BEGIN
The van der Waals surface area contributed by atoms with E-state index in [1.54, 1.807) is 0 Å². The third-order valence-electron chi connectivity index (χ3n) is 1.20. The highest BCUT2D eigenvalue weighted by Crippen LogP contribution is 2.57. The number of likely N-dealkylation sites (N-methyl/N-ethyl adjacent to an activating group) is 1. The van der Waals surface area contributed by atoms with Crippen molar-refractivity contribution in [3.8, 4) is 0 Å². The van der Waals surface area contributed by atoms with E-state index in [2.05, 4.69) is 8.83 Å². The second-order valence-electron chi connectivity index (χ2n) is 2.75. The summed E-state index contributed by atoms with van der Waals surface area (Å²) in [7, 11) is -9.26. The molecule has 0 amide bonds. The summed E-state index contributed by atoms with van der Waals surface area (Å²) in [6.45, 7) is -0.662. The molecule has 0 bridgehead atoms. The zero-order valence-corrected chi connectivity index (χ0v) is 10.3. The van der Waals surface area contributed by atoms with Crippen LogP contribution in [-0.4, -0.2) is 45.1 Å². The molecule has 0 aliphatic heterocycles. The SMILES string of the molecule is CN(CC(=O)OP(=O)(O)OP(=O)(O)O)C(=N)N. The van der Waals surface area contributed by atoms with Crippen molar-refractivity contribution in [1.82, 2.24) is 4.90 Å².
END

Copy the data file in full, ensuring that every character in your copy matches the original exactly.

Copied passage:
The van der Waals surface area contributed by atoms with E-state index in [1.54, 1.807) is 0 Å². The third-order valence-electron chi connectivity index (χ3n) is 1.20. The highest BCUT2D eigenvalue weighted by Crippen LogP contribution is 2.57. The number of likely N-dealkylation sites (N-methyl/N-ethyl adjacent to an activating group) is 1. The van der Waals surface area contributed by atoms with Crippen molar-refractivity contribution in [3.8, 4) is 0 Å². The van der Waals surface area contributed by atoms with E-state index in [2.05, 4.69) is 8.83 Å². The second-order valence-electron chi connectivity index (χ2n) is 2.75. The summed E-state index contributed by atoms with van der Waals surface area (Å²) in [7, 11) is -9.26. The molecule has 0 amide bonds. The summed E-state index contributed by atoms with van der Waals surface area (Å²) in [6.45, 7) is -0.662. The molecule has 0 bridgehead atoms. The zero-order valence-corrected chi connectivity index (χ0v) is 10.3. The van der Waals surface area contributed by atoms with Crippen LogP contribution in [-0.4, -0.2) is 45.1 Å². The molecule has 0 aliphatic heterocycles. The SMILES string of the molecule is CN(CC(=O)OP(=O)(O)OP(=O)(O)O)C(=N)N. The van der Waals surface area contributed by atoms with Crippen molar-refractivity contribution in [1.82, 2.24) is 4.90 Å².